Football: Sugar sticks to his guns

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The Tottenham Hotspur plc chairman, Alan Sugar, warned shareholders at the company's annual general meeting yesterday of the "most devastating implications" of last year's European Union Bosman ruling on the transfer system.

Sugar insisted that the Bosman ruling, which allows players to move within Europe on free transfers at the end of their contracts, is a tremendous threat to the future of the game. He said: "We've faced all sorts of disasters in every season since I've been at the club but nothing as damaging as the effects of the Bosman ruling.

"It is the greatest danger facing this club and the rest of football. Even clever people such as Sir John Hall at Newcastle don't understand the ramifications of Bosman."

Sugar added the industry has "not yet seen the worst of it", adding that the ruling is a "licence for [football] agents to print money". Agents are now telling players not to sign long-term contracts, and this is undermining Tottenham's plan to build a strong squad of depth based on a strong youth policy, Sugar claimed. He said it is up to English clubs to stand up to the agents - to "hard nose them" and "be tough".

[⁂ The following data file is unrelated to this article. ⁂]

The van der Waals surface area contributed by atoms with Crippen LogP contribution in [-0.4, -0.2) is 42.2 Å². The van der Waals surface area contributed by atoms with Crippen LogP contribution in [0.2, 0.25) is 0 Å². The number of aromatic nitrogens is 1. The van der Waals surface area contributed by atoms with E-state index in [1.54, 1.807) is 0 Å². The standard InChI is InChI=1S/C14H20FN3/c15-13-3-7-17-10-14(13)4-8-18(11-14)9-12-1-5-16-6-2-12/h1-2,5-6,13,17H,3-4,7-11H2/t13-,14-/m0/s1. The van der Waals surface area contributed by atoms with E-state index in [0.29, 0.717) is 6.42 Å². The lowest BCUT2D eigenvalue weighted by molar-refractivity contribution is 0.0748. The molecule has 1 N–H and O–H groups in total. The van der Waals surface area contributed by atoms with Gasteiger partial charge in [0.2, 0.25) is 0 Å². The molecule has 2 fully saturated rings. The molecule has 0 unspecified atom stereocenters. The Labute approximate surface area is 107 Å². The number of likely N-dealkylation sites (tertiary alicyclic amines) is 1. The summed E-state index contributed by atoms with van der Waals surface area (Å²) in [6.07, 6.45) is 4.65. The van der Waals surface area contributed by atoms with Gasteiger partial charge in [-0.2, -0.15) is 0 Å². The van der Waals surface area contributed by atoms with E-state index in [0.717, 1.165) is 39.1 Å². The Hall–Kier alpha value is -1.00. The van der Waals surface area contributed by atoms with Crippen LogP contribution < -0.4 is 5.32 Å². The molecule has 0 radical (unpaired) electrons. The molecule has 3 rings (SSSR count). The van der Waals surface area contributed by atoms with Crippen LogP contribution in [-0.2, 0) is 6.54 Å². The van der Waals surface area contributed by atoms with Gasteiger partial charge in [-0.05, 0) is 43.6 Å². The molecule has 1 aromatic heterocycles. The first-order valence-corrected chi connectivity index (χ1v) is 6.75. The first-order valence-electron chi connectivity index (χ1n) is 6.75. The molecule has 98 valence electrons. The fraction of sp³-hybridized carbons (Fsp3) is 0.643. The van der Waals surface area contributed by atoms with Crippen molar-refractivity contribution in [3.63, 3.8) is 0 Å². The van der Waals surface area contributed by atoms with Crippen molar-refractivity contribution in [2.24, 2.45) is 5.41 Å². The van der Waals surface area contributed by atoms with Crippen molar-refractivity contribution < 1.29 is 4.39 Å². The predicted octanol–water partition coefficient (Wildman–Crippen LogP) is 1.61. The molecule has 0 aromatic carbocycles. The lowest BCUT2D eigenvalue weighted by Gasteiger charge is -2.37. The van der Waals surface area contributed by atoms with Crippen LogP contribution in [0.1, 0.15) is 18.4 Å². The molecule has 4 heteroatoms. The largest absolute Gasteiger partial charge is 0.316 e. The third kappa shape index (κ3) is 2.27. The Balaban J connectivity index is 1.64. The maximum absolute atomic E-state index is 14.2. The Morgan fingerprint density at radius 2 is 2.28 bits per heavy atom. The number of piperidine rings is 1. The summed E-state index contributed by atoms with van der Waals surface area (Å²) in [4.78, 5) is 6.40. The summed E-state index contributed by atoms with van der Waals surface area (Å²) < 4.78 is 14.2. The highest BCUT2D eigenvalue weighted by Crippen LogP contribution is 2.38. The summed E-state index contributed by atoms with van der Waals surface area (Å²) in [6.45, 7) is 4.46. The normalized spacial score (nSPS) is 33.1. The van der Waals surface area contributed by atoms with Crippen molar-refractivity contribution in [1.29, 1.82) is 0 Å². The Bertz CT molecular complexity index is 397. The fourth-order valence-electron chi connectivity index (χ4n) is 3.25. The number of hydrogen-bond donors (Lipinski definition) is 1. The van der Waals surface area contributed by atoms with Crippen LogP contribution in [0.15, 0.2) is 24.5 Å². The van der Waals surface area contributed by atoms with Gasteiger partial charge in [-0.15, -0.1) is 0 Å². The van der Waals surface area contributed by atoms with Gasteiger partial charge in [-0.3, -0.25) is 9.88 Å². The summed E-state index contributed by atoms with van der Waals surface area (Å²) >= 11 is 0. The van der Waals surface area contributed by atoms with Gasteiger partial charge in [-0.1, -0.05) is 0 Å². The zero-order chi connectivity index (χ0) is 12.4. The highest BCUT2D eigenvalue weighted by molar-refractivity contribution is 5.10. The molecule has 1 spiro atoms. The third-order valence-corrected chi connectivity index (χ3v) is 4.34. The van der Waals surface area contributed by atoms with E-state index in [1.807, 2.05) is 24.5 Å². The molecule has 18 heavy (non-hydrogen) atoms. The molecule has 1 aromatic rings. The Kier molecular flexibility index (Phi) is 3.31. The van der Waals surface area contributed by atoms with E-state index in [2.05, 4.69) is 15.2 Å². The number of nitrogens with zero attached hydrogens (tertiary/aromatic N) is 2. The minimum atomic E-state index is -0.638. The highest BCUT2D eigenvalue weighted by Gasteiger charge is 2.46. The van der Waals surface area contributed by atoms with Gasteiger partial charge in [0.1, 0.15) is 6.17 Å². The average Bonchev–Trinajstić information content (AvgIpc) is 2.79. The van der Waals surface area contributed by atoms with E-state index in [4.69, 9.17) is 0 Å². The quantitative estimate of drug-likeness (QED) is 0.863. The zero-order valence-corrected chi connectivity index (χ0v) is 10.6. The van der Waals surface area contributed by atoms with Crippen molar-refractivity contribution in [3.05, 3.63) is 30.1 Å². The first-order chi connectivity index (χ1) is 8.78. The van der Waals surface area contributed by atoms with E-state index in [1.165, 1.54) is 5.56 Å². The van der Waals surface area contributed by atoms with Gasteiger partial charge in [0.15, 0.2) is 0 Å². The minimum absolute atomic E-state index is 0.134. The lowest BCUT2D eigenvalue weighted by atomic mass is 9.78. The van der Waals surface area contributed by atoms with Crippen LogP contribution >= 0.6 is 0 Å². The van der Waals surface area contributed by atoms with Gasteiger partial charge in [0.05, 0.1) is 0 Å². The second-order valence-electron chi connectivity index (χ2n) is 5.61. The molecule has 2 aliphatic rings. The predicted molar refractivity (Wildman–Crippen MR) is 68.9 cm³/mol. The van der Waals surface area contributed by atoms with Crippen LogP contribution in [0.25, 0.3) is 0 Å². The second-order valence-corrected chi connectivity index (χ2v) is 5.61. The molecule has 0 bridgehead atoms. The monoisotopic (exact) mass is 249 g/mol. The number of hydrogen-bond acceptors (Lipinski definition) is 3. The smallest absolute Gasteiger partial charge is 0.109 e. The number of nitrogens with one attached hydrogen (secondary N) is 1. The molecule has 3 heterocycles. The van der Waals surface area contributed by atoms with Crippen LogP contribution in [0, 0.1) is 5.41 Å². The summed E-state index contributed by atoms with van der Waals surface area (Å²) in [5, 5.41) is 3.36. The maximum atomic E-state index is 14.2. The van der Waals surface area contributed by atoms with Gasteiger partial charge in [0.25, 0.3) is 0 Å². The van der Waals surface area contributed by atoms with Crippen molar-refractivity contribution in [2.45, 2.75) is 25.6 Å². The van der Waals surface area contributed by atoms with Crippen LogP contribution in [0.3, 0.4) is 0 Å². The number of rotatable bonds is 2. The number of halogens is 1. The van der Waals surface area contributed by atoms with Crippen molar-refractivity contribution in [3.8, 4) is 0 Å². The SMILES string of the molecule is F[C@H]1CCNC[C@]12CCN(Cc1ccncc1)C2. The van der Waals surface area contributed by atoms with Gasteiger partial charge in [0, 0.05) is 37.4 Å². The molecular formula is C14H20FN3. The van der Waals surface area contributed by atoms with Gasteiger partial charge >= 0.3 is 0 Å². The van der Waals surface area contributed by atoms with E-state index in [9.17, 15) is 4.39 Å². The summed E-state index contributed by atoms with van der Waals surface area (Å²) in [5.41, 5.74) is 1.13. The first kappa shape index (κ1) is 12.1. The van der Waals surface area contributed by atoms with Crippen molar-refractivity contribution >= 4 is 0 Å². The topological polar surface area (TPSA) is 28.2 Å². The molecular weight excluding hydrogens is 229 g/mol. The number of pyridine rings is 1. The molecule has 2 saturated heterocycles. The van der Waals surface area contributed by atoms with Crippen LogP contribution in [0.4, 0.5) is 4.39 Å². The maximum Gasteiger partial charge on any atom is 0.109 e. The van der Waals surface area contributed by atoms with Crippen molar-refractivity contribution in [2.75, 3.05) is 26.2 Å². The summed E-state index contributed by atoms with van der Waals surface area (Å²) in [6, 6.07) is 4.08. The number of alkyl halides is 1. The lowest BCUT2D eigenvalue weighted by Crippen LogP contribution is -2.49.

Tottenham investors' anger against the club's management was directed at the club's failure to make any major signings for the current season, which is now one third over.

One shareholder drew loud applause when he said that some members of the club's playing staff are "not good enough for Tottenham Hotspur. We want the best", he said. Sugar and the team manager, Gerry Francis, said the search for quality players is continuing, but the competition is tough. Sugar said it remains his personal goal to win the Premiership but "these things cannot be achieved in a flash-in-the-pan manner."

Sugar convinced the AGM that the club was in safe hands. He said: "People question my motives at Tottenham but the only thing I've got out of the club since 1991 is unadulterated stick.

"The profits belong to the club and not me. I see it as a personal challenge to make Tottenham successful. I will probably never be a popular character here, no chairman ever is, but you could have had Robert Maxwell."